1) Multiple Rounds of Edits: One round of editing is NOT ENOUGH. Two to three rounds is the minimum because there are multiple layers to tackle. For instance, spelling, punctuation, basic grammar and sentence construction issues are relatively easy to spot when you go line by line. But then you need to consider other aspects whether you are writing fiction or non fiction. For example, are the non fiction book chapters written in language that is appropriate for the target audience? Or, is one character in the story of zero value, mere decoration? Many authors find their initial drafts to contain extra pages that add nothing to the story. Remove those. Others find that they didn’t build upon a character or a relationship between two characters. Flesh it out.

2) Take Print Outs: I care A LOT about the environment, but I won’t encourage you to edit your entire book on your computer. Take a physical copy for the last round of edits at least, so that you can go crazy with your highlighters/red pen. Sorry, I’m a stationery addict. But seriously, seeing your many many pages in print can bring new errors to your notice. Plus, you get some time away from your computer. Sit in the coffee shop maybe?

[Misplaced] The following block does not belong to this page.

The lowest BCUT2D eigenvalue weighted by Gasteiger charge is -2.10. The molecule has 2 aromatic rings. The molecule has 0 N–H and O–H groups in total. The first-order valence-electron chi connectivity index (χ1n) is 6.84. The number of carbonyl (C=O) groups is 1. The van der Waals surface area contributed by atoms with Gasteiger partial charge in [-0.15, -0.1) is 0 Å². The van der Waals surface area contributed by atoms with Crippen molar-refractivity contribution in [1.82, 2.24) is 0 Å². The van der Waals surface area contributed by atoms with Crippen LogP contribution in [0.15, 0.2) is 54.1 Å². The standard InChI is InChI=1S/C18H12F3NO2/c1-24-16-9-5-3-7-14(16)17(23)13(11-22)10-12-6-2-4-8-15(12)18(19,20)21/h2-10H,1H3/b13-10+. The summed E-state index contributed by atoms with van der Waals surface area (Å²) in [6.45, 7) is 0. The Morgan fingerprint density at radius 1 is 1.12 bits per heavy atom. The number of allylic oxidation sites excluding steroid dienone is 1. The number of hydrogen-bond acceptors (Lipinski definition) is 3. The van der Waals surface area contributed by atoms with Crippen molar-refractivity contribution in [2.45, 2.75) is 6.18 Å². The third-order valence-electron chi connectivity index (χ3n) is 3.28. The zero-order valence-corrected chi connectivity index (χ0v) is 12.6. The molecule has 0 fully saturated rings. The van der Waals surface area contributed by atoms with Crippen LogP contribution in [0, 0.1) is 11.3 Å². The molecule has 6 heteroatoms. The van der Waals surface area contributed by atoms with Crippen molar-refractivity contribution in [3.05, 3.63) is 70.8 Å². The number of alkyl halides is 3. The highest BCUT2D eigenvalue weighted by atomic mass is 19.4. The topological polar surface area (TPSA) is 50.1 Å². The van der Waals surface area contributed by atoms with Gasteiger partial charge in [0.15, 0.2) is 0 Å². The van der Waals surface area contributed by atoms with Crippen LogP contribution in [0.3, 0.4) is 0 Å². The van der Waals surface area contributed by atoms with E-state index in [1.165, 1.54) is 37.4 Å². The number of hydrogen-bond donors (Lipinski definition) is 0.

3) Please Spell Check: To continue my warning against relying on the spell checker that comes with your word processor, let me give you an example. Once upon a time, I typed in ‘new’ while I was trying to fulfill my word count goals of the week, and the spell checker didn’t point it out, even though I was supposed to write ‘knew’ instead of ‘new’. Why? Because these two words are homophones and my spelling was not incorrect. Sigh. Similar issues if you want to write ‘bear’ but your fingers type ‘bare’ and your spell checker ignores it. Right?

4) Take a Break: Don’t hurry. Take a break between writing The End and your first round of edits. It’ll give you time to think about what you’ve written and how the story came out and how it should be. After the first round of edits, take another short break. Of course you’ll be thinking about your manuscript sitting there, but take it as an opportunity to plan the next round of edits.